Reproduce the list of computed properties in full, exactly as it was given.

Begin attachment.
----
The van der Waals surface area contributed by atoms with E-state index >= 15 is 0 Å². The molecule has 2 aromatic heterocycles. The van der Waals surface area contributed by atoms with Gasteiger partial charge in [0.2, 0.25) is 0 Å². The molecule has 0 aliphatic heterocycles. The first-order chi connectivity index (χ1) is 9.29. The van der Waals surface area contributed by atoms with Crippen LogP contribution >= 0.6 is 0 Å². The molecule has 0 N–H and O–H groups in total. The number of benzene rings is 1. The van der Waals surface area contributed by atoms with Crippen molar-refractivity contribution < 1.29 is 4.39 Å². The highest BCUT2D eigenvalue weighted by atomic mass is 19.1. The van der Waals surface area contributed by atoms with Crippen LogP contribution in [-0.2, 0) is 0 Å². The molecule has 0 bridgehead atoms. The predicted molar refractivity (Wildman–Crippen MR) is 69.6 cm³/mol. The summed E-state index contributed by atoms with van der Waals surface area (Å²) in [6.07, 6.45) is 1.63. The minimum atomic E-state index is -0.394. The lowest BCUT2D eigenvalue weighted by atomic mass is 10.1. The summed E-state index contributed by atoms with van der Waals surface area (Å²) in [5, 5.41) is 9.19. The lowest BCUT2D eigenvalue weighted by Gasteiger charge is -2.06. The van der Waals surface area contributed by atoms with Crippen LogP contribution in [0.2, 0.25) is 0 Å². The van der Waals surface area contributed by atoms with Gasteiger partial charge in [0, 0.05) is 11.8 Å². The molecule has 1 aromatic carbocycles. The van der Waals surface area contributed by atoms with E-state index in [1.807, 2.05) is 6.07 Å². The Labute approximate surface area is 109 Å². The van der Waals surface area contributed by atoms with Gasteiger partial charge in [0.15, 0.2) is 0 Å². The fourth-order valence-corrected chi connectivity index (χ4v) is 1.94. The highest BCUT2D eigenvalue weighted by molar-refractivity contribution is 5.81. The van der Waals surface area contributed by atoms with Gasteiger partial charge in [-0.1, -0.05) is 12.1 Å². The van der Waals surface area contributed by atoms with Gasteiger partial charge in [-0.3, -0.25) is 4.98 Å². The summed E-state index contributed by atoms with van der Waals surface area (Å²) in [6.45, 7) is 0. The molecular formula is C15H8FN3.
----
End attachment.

The van der Waals surface area contributed by atoms with E-state index >= 15 is 0 Å². The molecule has 2 aromatic heterocycles. The van der Waals surface area contributed by atoms with Gasteiger partial charge in [0.2, 0.25) is 0 Å². The molecule has 0 aliphatic heterocycles. The first-order chi connectivity index (χ1) is 9.29. The van der Waals surface area contributed by atoms with Crippen LogP contribution >= 0.6 is 0 Å². The molecule has 0 N–H and O–H groups in total. The number of benzene rings is 1. The van der Waals surface area contributed by atoms with Crippen molar-refractivity contribution < 1.29 is 4.39 Å². The highest BCUT2D eigenvalue weighted by atomic mass is 19.1. The van der Waals surface area contributed by atoms with Crippen LogP contribution in [-0.2, 0) is 0 Å². The molecule has 0 bridgehead atoms. The predicted molar refractivity (Wildman–Crippen MR) is 69.6 cm³/mol. The summed E-state index contributed by atoms with van der Waals surface area (Å²) in [6.07, 6.45) is 1.63. The minimum atomic E-state index is -0.394. The lowest BCUT2D eigenvalue weighted by atomic mass is 10.1. The summed E-state index contributed by atoms with van der Waals surface area (Å²) in [5, 5.41) is 9.19. The lowest BCUT2D eigenvalue weighted by Gasteiger charge is -2.06. The van der Waals surface area contributed by atoms with Crippen LogP contribution in [0.2, 0.25) is 0 Å². The van der Waals surface area contributed by atoms with Gasteiger partial charge in [0, 0.05) is 11.8 Å². The molecule has 1 aromatic carbocycles. The van der Waals surface area contributed by atoms with E-state index in [1.807, 2.05) is 6.07 Å². The Labute approximate surface area is 109 Å². The van der Waals surface area contributed by atoms with Gasteiger partial charge in [0.15, 0.2) is 0 Å². The fourth-order valence-corrected chi connectivity index (χ4v) is 1.94. The highest BCUT2D eigenvalue weighted by molar-refractivity contribution is 5.81. The van der Waals surface area contributed by atoms with Gasteiger partial charge in [-0.1, -0.05) is 12.1 Å². The van der Waals surface area contributed by atoms with Gasteiger partial charge in [-0.3, -0.25) is 4.98 Å². The summed E-state index contributed by atoms with van der Waals surface area (Å²) in [6.45, 7) is 0. The molecular formula is C15H8FN3.